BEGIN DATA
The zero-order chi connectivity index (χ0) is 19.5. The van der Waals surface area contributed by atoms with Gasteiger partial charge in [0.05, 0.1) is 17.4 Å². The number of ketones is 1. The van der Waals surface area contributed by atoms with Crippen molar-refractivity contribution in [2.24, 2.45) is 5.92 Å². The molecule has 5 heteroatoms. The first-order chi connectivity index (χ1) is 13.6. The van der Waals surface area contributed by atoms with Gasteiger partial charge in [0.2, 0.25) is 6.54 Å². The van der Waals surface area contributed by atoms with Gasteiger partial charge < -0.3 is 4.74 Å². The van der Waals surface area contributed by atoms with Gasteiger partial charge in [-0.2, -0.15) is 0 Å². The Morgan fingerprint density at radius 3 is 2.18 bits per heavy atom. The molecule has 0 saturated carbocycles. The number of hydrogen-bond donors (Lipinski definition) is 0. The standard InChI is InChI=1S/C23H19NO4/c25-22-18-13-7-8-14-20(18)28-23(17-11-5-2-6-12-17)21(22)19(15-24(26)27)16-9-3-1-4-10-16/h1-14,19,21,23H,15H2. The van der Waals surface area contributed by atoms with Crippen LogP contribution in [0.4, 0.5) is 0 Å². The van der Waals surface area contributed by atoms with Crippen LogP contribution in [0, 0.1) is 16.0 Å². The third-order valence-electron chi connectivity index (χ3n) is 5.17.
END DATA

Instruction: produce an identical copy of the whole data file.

The zero-order chi connectivity index (χ0) is 19.5. The van der Waals surface area contributed by atoms with Gasteiger partial charge in [0.05, 0.1) is 17.4 Å². The number of ketones is 1. The van der Waals surface area contributed by atoms with Crippen molar-refractivity contribution in [2.24, 2.45) is 5.92 Å². The molecule has 5 heteroatoms. The first-order chi connectivity index (χ1) is 13.6. The van der Waals surface area contributed by atoms with Gasteiger partial charge in [0.2, 0.25) is 6.54 Å². The van der Waals surface area contributed by atoms with Gasteiger partial charge < -0.3 is 4.74 Å². The van der Waals surface area contributed by atoms with Gasteiger partial charge in [-0.2, -0.15) is 0 Å². The Morgan fingerprint density at radius 3 is 2.18 bits per heavy atom. The molecule has 0 saturated carbocycles. The number of hydrogen-bond donors (Lipinski definition) is 0. The standard InChI is InChI=1S/C23H19NO4/c25-22-18-13-7-8-14-20(18)28-23(17-11-5-2-6-12-17)21(22)19(15-24(26)27)16-9-3-1-4-10-16/h1-14,19,21,23H,15H2. The van der Waals surface area contributed by atoms with Crippen LogP contribution in [0.4, 0.5) is 0 Å². The van der Waals surface area contributed by atoms with Crippen LogP contribution in [0, 0.1) is 16.0 Å². The third-order valence-electron chi connectivity index (χ3n) is 5.17.